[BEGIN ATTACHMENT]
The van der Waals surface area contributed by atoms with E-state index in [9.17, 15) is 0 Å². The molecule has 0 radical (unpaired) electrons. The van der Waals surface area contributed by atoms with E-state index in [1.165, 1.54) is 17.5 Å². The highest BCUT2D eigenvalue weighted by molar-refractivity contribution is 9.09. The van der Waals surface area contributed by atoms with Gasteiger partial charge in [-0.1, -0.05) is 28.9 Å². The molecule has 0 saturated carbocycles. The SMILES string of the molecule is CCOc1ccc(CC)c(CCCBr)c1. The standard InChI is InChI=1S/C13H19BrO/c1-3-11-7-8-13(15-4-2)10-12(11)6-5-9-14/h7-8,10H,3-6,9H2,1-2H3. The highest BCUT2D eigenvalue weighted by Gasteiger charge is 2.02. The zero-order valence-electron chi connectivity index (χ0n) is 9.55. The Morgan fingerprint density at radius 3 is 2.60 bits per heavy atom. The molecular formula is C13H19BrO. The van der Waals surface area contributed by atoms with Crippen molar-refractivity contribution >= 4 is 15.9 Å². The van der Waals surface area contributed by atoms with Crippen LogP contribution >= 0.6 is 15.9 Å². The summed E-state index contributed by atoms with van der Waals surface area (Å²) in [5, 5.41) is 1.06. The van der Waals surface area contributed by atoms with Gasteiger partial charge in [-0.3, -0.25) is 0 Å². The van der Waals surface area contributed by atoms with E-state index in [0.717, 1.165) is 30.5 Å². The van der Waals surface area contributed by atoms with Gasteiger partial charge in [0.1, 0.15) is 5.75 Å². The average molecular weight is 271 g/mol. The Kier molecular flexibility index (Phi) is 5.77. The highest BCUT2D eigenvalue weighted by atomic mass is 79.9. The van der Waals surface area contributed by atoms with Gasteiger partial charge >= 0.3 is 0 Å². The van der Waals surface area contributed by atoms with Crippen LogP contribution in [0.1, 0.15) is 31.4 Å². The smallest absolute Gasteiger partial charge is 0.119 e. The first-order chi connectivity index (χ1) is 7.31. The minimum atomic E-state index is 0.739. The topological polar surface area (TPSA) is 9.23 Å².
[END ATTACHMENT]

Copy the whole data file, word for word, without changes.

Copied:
The van der Waals surface area contributed by atoms with E-state index in [9.17, 15) is 0 Å². The molecule has 0 radical (unpaired) electrons. The van der Waals surface area contributed by atoms with E-state index in [1.165, 1.54) is 17.5 Å². The highest BCUT2D eigenvalue weighted by molar-refractivity contribution is 9.09. The van der Waals surface area contributed by atoms with Gasteiger partial charge in [-0.1, -0.05) is 28.9 Å². The molecule has 0 saturated carbocycles. The SMILES string of the molecule is CCOc1ccc(CC)c(CCCBr)c1. The standard InChI is InChI=1S/C13H19BrO/c1-3-11-7-8-13(15-4-2)10-12(11)6-5-9-14/h7-8,10H,3-6,9H2,1-2H3. The highest BCUT2D eigenvalue weighted by Gasteiger charge is 2.02. The zero-order valence-electron chi connectivity index (χ0n) is 9.55. The Morgan fingerprint density at radius 3 is 2.60 bits per heavy atom. The molecular formula is C13H19BrO. The van der Waals surface area contributed by atoms with Crippen molar-refractivity contribution >= 4 is 15.9 Å². The van der Waals surface area contributed by atoms with Crippen LogP contribution >= 0.6 is 15.9 Å². The summed E-state index contributed by atoms with van der Waals surface area (Å²) in [5, 5.41) is 1.06. The van der Waals surface area contributed by atoms with Gasteiger partial charge in [-0.3, -0.25) is 0 Å². The van der Waals surface area contributed by atoms with E-state index in [0.717, 1.165) is 30.5 Å². The van der Waals surface area contributed by atoms with Gasteiger partial charge in [0.1, 0.15) is 5.75 Å². The average molecular weight is 271 g/mol. The Kier molecular flexibility index (Phi) is 5.77. The highest BCUT2D eigenvalue weighted by atomic mass is 79.9. The van der Waals surface area contributed by atoms with Gasteiger partial charge >= 0.3 is 0 Å². The van der Waals surface area contributed by atoms with Crippen LogP contribution in [0.1, 0.15) is 31.4 Å². The smallest absolute Gasteiger partial charge is 0.119 e. The first-order chi connectivity index (χ1) is 7.31. The minimum atomic E-state index is 0.739. The topological polar surface area (TPSA) is 9.23 Å².